Trying to introduce Neil Young in a music review is broken pencil time, and given that Americana is Young's thirty-fourth album, a review of his back-catalogue is equally without purpose. This is the first album with band Crazy Horse since Greendale in 2003 and while not as accomplished as the brilliant Sleeps With Angels, Americana shows us again this superb collaboration and what a great band they are. Now at sixty six, Young is still as tenacious and determined as ever and this is his best work in years, as a stalwart Canadian legend covering traditional songs, such as Clementine (given a venomous treatment), Travel On, Wayfarin' Stranger and Jesus' Chariot (She'll Be Coming Round The Mountain). This may not sound like a thrilling prospect but the point is to restore these classics of modern America to their original dark stories with evil characters and twisted plots, and not the sanitised versions most people know. This works terrifically well, as the band (Young included) blend to create an enormous torrent of enthusiastic guitar folk and much of Americana sounds like a live performance (High Flyin' Bird is especially shambolic between amazing guitar pieces) with Young moving in and out of mic. Woody Guthrie's This Land Is Your Land is the late highlight. Closing with a spirited rendition of God Save The Queen, the tune used for My Country, 'Tis Of Thee (aka America), one of the American national anthems before The Star Spangled Banner.
Top Tracks: This Land Is Your Land, Clementine and Travel On.
Marissa Nadler - The Sister
Marissa Nadler first rose to prominence with the 2009 album Little Hells, an album of heartbreaking beauty and exquisite song writing, before returning with an equally compelling eponymous album two years later. It is this album that provides the inspiration for The Sister; the companion to the previous collection of songs. From the soft delicate opening of The Wrecking Ball Company which builds like a drama through its near five minute running time, to the Jenny Lewis country balladry of Christine, to the Everybody Hurts inspired To A Road, Love, to the closing Your Heart Is A Twisted Vine, Nadler's voice is overwhelming in its control and clarity. The Sister rarely strays from the comfortable road, with each song blending together into an eight-piece montage of storytelling and timelessness. The early highlight is the achingly wonderful Love Again, There Is A Fire.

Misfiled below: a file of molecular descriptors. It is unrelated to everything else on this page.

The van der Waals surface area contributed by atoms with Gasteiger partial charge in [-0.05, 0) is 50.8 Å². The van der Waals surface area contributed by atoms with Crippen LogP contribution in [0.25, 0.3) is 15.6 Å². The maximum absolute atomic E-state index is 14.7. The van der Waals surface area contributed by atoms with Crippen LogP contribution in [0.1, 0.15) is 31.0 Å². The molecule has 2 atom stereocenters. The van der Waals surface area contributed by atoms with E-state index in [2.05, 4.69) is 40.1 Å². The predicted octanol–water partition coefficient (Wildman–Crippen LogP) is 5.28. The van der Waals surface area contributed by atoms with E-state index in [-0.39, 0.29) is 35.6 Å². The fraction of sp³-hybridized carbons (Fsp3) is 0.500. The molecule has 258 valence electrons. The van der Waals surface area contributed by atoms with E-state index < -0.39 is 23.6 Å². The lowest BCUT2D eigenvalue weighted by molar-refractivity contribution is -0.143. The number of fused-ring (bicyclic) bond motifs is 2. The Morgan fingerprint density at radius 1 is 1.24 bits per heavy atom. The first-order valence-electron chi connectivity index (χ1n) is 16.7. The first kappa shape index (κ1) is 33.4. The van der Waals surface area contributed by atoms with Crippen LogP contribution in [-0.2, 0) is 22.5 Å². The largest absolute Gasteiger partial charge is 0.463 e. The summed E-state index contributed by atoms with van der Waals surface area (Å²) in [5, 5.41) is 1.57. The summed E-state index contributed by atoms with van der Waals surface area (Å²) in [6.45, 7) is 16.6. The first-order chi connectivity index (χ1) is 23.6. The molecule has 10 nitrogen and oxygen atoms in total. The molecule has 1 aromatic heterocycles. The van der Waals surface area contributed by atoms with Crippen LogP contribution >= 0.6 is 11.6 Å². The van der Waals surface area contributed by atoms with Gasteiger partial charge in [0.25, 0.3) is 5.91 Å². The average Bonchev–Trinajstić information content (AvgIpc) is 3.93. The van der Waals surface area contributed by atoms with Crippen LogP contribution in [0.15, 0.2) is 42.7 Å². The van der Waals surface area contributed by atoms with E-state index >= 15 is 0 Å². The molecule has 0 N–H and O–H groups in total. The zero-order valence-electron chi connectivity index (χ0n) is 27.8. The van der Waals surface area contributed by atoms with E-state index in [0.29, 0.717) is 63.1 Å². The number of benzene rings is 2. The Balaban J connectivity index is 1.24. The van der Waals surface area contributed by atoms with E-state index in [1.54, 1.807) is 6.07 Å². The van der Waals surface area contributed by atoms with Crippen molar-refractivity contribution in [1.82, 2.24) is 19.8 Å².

Top Tracks: Christine, Love Again, There Is A Fire and Your Heart Is a Twisted Vine.
Tu Fawning - A Monument
The astonishing talent from Portland, Oregon is never ending. The four-piece band Tu Fawning featuring the talents of Corrina Repp and Jo Haege is yet another wonderful export. Blending guitar folk with tribal rhythms (see Bat For Lashes, MGMT and Yeasayer et al), the effect is spellbinding and otherworldly. Opener Anchor is a great introduction, a slow-burning operetta with combined vocals and harmonies, pounding drums and rattling percussion. A Monument is the band's second album, quickly following 2011's Hearts On Hold - a much darker, almost menacing and experimental work. This time, the band has settled for a more playful style, lighter and exploring more pop-based melodies. Blood Stains is as soft as it is spiky with big guitars and direct vocals, all pinned together with a terrific brass section. A Pose For No One continues the trend, sounding like Florence in subdued mood, building to a great vocal/percussion section in the fourth minute. Build A Great Cliff is gloriously over-the-top drama, changing halfway into a completely different song like Mars Volta at their most mischievous. The final trio which make up nearly twenty minutes of The Monument's running time, is an album in itself, with In The Center Of Powder White and To Break Into serving as the slow building intro to closer Bones, seven and half minutes of clattering percussion, grinding guitars and a final vocal arrangement. Sublime.
Top Tracks: A Pose For No One, Blood Stains and Bones.